Saving the planet isn't the first thing that comes to mind when you think of a resort and casino. Or likely the second or the third thing. It's a business that runs 24 hours a day, seven days of the week. And casinos tend to be well-lit to say the least.
But there's no excuse for an always-on entertainment and vacation destination not to be hyper-focused on managing and monitoring its environmental impact, considering how big its energy footprint could be.
As part of the team at Harrah's Resort Southern California, I'm proud to say that conservation is a big deal.
Since we kicked off a company-wide initiative toward eco-friendly choices in 2007, we've gained some valuable insights into how changes, large and small, can contribute to the sustainability and health of the environment -- locally and globally.
Lesson #1: Location, location, location.
As a business that uses electricity 365 days a year, offsetting this impact was a bright idea. Fortunately, in Southern California there is one natural resource that we can almost always count on -- the sun. We get 264 days of sunshine per year; so putting the sun to work seemed like a good choice.
By installing our 5.5-acre solar field, we've discovered a couple of unexpected benefits:
1. The impact of solar is more than just creating your own clean energy, it's also the impact you have by not putting out. Generating our own solar power conserves as much carbon dioxide as planting 450 trees per year or keeping 1,722 cars off the road.
2. Once in place, solar fields require minimal maintenance. After the initial cost of the equipment and setup, the equipment has a long life span. Aside from dusting and a few minor repairs annually, a solar field pretty much takes care of itself.
Lesson #2: Food from your backyard tastes better.
Farm to table isn't just a cool catch phrase. When businesses choose to buy from local sources, guests reap the benefits. Purchasing from local farms reduces carbon footprints and helps to put money back into the local economy. In addition, choosing sustainably caught seafood is both preferred by most people and has a larger value to the planet.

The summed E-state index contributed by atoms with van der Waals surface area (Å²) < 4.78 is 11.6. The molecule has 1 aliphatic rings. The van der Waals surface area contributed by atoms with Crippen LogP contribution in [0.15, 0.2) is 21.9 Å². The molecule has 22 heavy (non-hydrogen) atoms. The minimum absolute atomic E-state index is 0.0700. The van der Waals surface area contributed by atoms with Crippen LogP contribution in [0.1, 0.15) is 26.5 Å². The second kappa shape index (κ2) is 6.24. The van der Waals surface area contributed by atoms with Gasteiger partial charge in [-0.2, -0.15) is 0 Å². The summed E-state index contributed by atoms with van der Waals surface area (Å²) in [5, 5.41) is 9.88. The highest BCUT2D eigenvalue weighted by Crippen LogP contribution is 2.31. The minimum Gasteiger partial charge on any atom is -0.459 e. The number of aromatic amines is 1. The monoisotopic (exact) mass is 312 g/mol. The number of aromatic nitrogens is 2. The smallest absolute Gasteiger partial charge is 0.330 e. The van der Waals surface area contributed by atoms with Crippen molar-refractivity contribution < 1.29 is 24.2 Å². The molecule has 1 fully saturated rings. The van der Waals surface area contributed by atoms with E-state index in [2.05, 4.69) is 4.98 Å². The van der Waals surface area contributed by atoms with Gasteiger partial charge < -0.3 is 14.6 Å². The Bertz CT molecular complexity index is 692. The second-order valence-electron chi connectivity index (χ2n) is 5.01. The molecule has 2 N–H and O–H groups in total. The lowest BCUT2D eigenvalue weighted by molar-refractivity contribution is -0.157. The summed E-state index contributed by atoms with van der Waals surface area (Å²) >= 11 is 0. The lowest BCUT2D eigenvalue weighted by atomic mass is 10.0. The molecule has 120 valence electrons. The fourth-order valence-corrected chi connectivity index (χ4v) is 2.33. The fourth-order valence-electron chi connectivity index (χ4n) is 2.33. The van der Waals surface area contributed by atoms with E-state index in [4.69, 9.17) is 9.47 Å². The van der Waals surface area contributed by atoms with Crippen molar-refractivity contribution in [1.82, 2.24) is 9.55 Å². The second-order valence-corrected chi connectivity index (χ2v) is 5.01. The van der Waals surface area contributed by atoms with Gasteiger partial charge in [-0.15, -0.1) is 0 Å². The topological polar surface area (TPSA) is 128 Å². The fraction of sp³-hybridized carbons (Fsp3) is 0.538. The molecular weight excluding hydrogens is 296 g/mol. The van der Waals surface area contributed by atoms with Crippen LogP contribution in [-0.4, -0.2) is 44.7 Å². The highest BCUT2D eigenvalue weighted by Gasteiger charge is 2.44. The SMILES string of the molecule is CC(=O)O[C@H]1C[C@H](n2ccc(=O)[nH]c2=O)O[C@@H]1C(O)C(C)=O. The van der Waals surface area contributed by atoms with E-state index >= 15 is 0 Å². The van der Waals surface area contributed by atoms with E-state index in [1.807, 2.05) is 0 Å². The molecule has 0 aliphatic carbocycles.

Lesson #3: Even the smallest change can have a global impact.
According to the World Health Organization, over two million children under the age of five die every year from diseases preventable by good hygiene. While everyone loves the convenience of complimentary soap and shampoo, they tend to generate a great deal of waste. By partnering with organizations like Clean The World, resorts and hotels can donate thousands of pounds of soap and hygiene products, which are then sanitized, repackaged and redistributed globally in areas where they are needed.
Lesson #4: You win some, you lose some.
Look, not every earth-friendly idea is good for every individual or business. In the nine years of our CodeGreen initiative we've had a few programs strike out. For example, we undertook a large composting project that turned out to be more of a burden than a blessing. Instead of sticking to it just because we thought it could work, we pulled back, reached out to our team for new ideas and found other areas where we could make a difference.
Going green isn't glamorous but the lessons we've learned can easily be translated to choices at home. You never know who can come up with a great idea, so stay open to possibilities--even the smallest efforts can have a huge impact on the planet.